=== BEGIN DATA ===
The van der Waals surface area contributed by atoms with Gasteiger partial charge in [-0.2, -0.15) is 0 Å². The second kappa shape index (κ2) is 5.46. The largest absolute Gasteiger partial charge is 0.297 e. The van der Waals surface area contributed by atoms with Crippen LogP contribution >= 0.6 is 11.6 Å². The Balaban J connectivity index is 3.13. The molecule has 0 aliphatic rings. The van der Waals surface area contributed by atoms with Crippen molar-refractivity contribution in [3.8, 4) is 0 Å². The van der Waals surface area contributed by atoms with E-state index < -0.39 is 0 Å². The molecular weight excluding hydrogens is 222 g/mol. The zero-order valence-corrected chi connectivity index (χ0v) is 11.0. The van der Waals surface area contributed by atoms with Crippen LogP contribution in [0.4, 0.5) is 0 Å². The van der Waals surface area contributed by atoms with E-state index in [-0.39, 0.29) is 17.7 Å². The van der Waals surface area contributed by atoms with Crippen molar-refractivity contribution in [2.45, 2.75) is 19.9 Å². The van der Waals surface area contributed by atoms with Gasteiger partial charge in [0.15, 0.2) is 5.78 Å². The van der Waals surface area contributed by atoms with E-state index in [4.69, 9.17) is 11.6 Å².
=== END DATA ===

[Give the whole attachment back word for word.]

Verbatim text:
The van der Waals surface area contributed by atoms with Gasteiger partial charge in [-0.2, -0.15) is 0 Å². The second kappa shape index (κ2) is 5.46. The largest absolute Gasteiger partial charge is 0.297 e. The van der Waals surface area contributed by atoms with Crippen LogP contribution >= 0.6 is 11.6 Å². The Balaban J connectivity index is 3.13. The molecule has 0 aliphatic rings. The van der Waals surface area contributed by atoms with Crippen molar-refractivity contribution in [3.8, 4) is 0 Å². The van der Waals surface area contributed by atoms with E-state index < -0.39 is 0 Å². The molecular weight excluding hydrogens is 222 g/mol. The zero-order valence-corrected chi connectivity index (χ0v) is 11.0. The van der Waals surface area contributed by atoms with Crippen LogP contribution in [0.4, 0.5) is 0 Å². The van der Waals surface area contributed by atoms with E-state index in [-0.39, 0.29) is 17.7 Å². The van der Waals surface area contributed by atoms with Crippen molar-refractivity contribution in [2.45, 2.75) is 19.9 Å². The van der Waals surface area contributed by atoms with Gasteiger partial charge in [0.15, 0.2) is 5.78 Å². The van der Waals surface area contributed by atoms with E-state index in [4.69, 9.17) is 11.6 Å².